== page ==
Last week, TorrentFreak published a great story about law firms that are also copyright trolls. As part of the article, they published a subpoena response from Comcast showing that an IP address connected with one firm was trolling torrent sites. Now, Comcast has loosed its lawyers, leveling charges of copyright infringement at TorrentFreak.
While Comcast’s lawyers at Cyveillance didn’t clarify exactly what copyright was being infringed, they reportedly informed TorrentFreak that the threat would be dropped if the site took down a subpoena response from the ISP that contained customer information. Considering that customer information was an IP address linking a law firm to uploads by copyright trolling Pirate Bay user ‘Sharkmp4,’ those documents are pretty key to the story. They are also pretty much inarguably a matter of public record, a fact conveniently ignored by Comcast and Cyveillance.
For those of you unfamiliar with the intricacies of media law (count yourselves lucky, trust me) these charges are as bogus as they probably sound to you. Generally speaking, as a public record in an ongoing court case, a subpoena response is fair game for reporters covering the story, which is exactly what TorrentFreak was doing. While Comcast did have the wherewithal to stamp the subpoena request CONFIDENTIAL, that’s not exactly a legally airtight tactic. In fact, it’s about as legally binding as writing your name on a box of cereal in the dorms — a nice thought that carries no legitimate legal weight.
Though entities responding to a subpoena do have the right to request that a judge close their responses to prying eyes — to protect things like trade secrets of sensitive business information — there’s no indication that Comcast made such a request in this case, and certainly none that such a request was granted by a judge. You can read more of the details over on TorrentFreak, including the original article that started the current kerfuffle.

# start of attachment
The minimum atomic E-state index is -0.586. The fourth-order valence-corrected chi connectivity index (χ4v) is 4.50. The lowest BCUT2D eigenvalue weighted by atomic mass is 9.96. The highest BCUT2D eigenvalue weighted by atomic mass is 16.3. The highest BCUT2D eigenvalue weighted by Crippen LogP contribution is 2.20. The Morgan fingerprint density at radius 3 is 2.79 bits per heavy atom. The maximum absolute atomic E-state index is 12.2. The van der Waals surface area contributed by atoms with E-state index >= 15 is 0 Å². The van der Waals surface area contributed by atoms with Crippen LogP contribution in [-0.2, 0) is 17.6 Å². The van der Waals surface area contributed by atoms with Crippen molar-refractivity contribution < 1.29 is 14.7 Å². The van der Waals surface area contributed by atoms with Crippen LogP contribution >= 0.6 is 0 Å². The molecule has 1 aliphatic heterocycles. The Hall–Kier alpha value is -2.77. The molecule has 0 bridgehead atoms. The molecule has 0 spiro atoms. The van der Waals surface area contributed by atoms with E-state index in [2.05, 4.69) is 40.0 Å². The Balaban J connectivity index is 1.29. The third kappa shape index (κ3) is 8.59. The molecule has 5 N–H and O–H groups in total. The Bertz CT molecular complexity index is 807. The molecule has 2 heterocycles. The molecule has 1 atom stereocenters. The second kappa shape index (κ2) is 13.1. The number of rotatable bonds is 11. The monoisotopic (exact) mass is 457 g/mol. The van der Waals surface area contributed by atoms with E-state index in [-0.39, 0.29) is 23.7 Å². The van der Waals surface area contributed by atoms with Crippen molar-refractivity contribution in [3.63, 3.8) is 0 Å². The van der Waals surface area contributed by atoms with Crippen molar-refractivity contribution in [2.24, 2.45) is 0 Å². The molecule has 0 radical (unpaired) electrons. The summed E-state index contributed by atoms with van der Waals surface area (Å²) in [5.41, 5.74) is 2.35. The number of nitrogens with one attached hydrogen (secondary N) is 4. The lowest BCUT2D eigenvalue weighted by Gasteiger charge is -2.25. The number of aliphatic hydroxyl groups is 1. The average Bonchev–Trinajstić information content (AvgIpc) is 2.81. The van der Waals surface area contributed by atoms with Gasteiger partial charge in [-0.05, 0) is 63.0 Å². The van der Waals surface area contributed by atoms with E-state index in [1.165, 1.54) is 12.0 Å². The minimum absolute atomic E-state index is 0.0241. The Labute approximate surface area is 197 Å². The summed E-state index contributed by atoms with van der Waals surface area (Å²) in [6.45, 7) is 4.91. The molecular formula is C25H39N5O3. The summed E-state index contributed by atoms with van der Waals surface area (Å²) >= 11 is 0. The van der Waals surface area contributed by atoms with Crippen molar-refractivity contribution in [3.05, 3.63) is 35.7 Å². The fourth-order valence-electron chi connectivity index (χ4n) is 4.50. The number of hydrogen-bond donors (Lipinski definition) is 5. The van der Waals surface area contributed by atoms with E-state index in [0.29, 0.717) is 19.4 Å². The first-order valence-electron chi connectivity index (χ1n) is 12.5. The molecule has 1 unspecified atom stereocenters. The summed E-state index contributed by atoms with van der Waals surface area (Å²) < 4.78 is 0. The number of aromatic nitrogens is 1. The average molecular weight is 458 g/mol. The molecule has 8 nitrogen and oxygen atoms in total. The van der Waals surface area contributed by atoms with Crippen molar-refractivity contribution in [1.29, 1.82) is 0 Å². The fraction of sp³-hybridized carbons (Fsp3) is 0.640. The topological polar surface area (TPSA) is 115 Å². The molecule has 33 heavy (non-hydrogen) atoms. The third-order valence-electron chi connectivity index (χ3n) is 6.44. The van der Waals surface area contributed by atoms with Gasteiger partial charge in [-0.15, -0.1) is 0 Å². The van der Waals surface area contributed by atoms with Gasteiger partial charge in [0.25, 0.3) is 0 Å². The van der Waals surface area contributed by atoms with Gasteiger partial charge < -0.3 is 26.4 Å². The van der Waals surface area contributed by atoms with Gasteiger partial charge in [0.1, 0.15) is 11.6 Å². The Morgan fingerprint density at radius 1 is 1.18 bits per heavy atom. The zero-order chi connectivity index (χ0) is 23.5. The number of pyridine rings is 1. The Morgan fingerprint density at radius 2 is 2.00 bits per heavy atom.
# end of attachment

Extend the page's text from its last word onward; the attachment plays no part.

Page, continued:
Not having much of a leg to stand on, legally speaking, hasn’t stopped Comcast’s lawyers at Cyveillance from contacting TorrentFreak’s hosting service, LeaseWeb, informing them that the site is being sued for copyright infringement. That move has resulted in threats by LeaseWeb to dump them if the issue isn’t settled within 24 hours. Considering TorrentFreak reports that Cyveillance has essentially stopped returning emails on the matter, that timeline seems unlikely. Taking down a whole site seems like a pretty inappropriate response to a trumped-up, baseless threat of litigation, so here’s hoping LeaseWeb is as spineless when it comes to pulling the plug on their customers as it is when responding to corporate lawyers.
All best to the team over at TorrentFreak, which does great coverage and deserves better than this shabby treatment.
UPDATE: Happy news! According to Jenni Moyer, Senior Director of Corporate Communications for Comcast, “this notice was sent in error, and we have advised TorrentFreak to disregard it. We apologize for any confusion.”
- Netflix CEO Reed Hastings is not a Comcast fan
- The Internet archive is full of torrents now
- Keep in mind: it’s pretty easy to find you if you’re torrenting without protection